TURNER ROSS: Yeah, I mean it’s a wrought and complicated thing, and it’s not something that we are unfamiliar with, having access to these worlds and seeing how this can be a celebration, but also a burden on people’s lives. So while we wanted to tell a story from within a communal space, it also is inherently a space for people that are imbibing, who are using that to, what, to feel good, to celebrate, to hide, to… forget, to remember. It’s a multitude of things, and for some people that goes too far and it becomes a crutch in their lives. But those are real people too, with real stories. Alcoholism is obviously inherent, but we also sort of wanted to see how that looks like. You have the kids hanging behind the bar and that one day will be in the bar. The young people coming around to the bar because it’s a cool dive bar. But some of those people will come back and they will be the people who drink there. Some of them will drink there during the day and have a great time, that’s just how they wanted to end their deal. Some of those people are there and looking back on their lives and seeing how the actually the time they have spent in this space has sucked—“I’m not drinking this place, this place is drinking me”. So it’s complex. But we took such care of these people, you know, there is empathy. We come from a place of love, with them. It’s not an expose on drinking.
NOTEBOOK Definitely. It treats these people as very human, living beings, who for some reason ended up in this place, for a longer or shorter span of time. I also found it really beautiful that the characters find solace in each other, that there is this unspoken rule that here you can let go of your emotions, in a way. Tying in with your methodology, I assume that the vast majority of these moments were ingenious emotional reactions. Does this kind of context elicit such an emotional response? Why do you think this happens?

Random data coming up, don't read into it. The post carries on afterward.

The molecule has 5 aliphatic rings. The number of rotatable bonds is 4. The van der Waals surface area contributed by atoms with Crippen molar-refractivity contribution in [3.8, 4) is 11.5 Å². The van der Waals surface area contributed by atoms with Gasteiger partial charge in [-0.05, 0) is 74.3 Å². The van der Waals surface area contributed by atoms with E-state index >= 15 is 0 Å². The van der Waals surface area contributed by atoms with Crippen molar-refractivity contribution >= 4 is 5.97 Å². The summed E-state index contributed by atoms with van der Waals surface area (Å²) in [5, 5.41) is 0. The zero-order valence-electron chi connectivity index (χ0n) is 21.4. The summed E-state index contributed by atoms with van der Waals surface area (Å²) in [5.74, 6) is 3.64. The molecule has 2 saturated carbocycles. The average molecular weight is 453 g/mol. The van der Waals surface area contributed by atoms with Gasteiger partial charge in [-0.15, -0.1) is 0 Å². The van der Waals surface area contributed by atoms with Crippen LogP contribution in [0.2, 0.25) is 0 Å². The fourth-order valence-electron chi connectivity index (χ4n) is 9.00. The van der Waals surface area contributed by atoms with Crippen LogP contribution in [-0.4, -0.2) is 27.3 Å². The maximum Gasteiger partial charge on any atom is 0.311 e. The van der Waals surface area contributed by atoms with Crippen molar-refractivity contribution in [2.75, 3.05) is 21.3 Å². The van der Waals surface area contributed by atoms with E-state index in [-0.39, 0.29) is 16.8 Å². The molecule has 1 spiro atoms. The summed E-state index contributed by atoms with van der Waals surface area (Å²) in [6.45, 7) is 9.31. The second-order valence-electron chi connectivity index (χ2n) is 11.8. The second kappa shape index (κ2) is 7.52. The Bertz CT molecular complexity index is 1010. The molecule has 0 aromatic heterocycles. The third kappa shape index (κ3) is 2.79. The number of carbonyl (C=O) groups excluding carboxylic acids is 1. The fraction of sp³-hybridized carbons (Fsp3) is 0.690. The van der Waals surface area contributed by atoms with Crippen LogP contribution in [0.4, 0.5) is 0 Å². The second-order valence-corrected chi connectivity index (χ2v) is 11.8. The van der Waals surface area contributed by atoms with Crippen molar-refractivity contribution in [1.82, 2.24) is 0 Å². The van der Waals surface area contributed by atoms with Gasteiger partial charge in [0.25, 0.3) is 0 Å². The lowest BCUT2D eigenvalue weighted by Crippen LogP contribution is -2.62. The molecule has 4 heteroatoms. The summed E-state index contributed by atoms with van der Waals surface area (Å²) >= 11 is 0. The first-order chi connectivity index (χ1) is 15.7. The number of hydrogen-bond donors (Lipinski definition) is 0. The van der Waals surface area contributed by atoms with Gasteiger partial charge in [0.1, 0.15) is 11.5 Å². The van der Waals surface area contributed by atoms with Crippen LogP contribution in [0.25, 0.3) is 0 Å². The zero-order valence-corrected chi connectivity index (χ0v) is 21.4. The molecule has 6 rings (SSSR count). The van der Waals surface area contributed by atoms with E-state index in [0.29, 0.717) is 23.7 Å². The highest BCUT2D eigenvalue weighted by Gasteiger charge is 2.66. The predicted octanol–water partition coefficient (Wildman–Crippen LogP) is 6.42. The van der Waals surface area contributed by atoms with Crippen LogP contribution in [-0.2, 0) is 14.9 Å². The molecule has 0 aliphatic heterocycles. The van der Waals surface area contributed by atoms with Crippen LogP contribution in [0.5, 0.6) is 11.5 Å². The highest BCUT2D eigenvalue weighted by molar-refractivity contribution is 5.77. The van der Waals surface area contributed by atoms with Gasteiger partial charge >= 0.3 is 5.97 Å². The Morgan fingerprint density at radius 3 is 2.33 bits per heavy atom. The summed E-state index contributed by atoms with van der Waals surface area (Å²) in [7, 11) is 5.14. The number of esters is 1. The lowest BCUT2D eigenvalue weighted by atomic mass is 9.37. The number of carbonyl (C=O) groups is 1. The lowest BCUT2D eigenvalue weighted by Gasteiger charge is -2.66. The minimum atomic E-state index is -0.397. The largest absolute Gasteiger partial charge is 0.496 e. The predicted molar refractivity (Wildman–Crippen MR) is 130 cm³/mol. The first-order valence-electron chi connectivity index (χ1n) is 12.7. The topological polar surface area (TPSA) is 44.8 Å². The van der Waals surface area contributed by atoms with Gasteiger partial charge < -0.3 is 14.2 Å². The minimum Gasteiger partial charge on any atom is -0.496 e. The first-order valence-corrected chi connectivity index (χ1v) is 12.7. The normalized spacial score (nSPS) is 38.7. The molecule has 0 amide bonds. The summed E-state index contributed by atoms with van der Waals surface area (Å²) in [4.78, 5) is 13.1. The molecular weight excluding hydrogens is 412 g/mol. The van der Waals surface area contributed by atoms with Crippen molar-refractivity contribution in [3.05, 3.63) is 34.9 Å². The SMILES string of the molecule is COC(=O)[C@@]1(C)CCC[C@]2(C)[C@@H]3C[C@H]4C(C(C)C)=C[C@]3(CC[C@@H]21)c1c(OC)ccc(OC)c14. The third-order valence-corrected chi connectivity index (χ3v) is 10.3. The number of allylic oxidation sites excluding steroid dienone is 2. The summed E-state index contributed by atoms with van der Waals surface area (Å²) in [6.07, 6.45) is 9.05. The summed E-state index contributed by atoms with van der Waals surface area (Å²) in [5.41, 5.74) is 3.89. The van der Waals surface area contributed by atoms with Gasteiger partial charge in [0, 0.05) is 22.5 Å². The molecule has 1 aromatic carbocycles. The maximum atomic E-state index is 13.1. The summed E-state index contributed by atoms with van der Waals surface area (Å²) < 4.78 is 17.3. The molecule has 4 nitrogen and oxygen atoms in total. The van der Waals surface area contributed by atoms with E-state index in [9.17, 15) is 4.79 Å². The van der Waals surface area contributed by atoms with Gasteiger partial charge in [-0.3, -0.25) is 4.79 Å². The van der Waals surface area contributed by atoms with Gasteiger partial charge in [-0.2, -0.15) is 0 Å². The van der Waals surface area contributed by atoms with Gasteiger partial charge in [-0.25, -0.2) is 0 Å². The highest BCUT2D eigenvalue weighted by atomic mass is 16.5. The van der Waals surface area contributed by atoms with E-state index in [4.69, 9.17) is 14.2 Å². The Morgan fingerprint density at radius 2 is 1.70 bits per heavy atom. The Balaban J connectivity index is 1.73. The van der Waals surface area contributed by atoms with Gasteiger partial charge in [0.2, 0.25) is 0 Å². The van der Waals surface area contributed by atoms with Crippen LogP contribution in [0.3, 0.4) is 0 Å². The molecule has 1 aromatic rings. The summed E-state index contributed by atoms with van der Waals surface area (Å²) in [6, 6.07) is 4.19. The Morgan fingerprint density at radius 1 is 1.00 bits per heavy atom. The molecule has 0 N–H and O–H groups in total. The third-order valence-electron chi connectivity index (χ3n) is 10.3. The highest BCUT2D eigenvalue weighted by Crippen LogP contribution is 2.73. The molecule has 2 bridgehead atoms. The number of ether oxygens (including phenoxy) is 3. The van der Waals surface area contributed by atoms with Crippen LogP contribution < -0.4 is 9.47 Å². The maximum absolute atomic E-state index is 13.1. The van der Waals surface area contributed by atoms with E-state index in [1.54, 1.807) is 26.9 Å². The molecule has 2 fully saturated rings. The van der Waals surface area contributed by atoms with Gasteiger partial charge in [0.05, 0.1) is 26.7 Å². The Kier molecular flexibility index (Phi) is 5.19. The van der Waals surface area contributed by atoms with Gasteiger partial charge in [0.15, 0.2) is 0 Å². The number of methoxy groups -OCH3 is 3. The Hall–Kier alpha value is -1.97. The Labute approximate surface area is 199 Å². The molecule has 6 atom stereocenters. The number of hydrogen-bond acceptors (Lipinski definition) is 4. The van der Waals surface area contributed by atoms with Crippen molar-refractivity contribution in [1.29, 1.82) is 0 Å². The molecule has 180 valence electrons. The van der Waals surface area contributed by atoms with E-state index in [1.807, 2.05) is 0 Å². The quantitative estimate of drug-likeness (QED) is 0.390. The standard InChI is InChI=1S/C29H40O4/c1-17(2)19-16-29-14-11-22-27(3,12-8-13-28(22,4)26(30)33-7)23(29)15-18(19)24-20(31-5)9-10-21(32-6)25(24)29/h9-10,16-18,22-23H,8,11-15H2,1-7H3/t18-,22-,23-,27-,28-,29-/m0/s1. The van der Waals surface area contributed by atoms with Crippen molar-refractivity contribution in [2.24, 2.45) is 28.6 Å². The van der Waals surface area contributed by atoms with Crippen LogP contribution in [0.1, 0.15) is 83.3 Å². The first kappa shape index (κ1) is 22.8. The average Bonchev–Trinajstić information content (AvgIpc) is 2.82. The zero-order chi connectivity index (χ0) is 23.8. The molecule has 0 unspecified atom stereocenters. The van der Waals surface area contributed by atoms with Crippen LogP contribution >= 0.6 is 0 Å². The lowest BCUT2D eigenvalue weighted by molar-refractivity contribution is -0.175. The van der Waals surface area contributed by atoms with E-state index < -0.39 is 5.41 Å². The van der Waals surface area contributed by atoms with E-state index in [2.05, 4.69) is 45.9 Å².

TURNER ROSS: Well, that’s a point of intrigue, that’s part of the query—something to explore. These are spaces of shared solace: why do we seek these spaces out? Some people do it through sports, some people do it through religion. People throughout the world, for the most part, understand that there’s spaces you go to commune with other people. You’re leaving one space to go somewhere where you can be another. And it’s a space that you can come and go from, for the most part. But yeah, in the time that we were making the film it felt like such a divisive time in our country where people were choosing sides, and if you’re on one side you're an idiot, and if you’re on the other side, you’re an idiot. And it’s like, where are we getting at? Nowhere. So let’s go to a source, to a place where people come together, to try to figure this out. That was a big posit in this thing—why do we choose these spaces? What are they? Why do they endure through all of time, of art and history? Why do people laugh? And I don’t think we’ve answered that question and, frankly, I don’t want to. I would love a continued conversation. Let’s go for a drink and talk about it. Like, what’s your takeaway,youre experience? What does this place mean to you? What is your place? And that’s been the really fun thing, meeting up a lot of people after we released the film who would come up and say, “Dude, that’s just like my place!”, “I know that guy—that’s my dad!”, “I’ve been through that! I’m one of those people!” So yeah, we all know this.